Published on the 21/04/2017 | Written by Newsdesk
How automation will help solve health challenges of the future…
With fears over the capacity of health infrastructure and overworked doctors to cope with the burgeoning care demands of growing – and older – populations, the likely answer to the challenge will lie in the application of technology. A further demonstration of the ability for technology to drive efficiency comes from IBM. It has released the results of new research which it said uses deep learning and visual analytics for early detection of an eye condition which affects diabetics.
The results classify the degree of severity of diabetic retinopathy (DR) in an image of an eye.
The research found that a new method created by an IBM team achieved an accuracy score of 86 percent in classifying the severity of the disease across five levels recognised on the international clinical DR scale.
By quickly and accurately identifying the presence and severity of diabetic eye disease, IBM said in a statement, the research could help doctors and clinicians have a better view of disease progression and determine treatment.
DR is one of the world’s leading causes of blindness and affects one in three of the 422 million people who suffer from diabetes globally. If left untreated, diabetic eye disease can lead to permanent blindness, however early detection and treatment can reduce the risk of blindness by 95 percent.
For those of a technical bent, the technology was trained to identify lesions by ‘examining’ some 35,000 eye images to indicate damage of the retina’s blood vessels and assess both the presence and severity of the disease. The method for classifying the severity level of DR combines deep learning techniques and convolutional neural networks (CNN) with dictionary-based learning to incorporate DR specific pathologies.
“The alarming projections of the number of patients with diabetic retinopathy have major implications for the health system. The loss of vision from the condition can impose an enormous burden on the individual, including a loss of capacity to work and the need for intensive community support,” said Dr Peter van Wijngaarden, principal investigator at Centre for Eye Research Australia. “To substantially reduce the number of people unnecessarily losing vision from diabetic eye disease, there is a real need for innovation to improve effective screening of those who are at risk to enable early sight-saving treatment.”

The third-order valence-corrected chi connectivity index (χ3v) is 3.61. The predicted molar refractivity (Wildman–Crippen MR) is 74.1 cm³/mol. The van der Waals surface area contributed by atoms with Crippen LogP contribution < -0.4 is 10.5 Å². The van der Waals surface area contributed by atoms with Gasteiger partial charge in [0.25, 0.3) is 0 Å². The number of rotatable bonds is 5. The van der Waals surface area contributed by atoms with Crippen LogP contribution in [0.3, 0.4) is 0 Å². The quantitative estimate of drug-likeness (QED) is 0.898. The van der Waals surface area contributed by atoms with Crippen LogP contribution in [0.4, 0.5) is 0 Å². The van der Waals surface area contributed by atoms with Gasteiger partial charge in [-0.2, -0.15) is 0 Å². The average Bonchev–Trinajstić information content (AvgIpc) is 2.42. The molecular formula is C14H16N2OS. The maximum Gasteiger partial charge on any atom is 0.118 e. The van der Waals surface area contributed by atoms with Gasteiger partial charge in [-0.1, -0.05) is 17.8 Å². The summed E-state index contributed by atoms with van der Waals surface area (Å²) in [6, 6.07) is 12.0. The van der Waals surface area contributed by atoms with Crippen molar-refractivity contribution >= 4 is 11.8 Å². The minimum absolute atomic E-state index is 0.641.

Currently, DR is diagnosed through regular screening of diabetes patients, where an expert clinician examines specialised photography of the retina to identify the presence of lesions. Interpreting these images requires specialised training and is often a manual, time-intensive and subjective process to rate them for the disease presence and severity.
Emerging computer vision methods to identify and classify lesions in an image within 20 seconds could create new levels of efficiency, which could help clinicians screen a greater number of diabetes patients, and quickly refer those who need specialist care.
“Recent advancements in deep learning and image analytics technologies are showing significant promise in the potential to help solve some of the greatest health challenges we face today,” said Dr Joanna Batstone, VP and lab director of IBM Research Australia. “Automated and highly accurate DR screening methods have the potential to help doctors screen far more patients than currently possible.”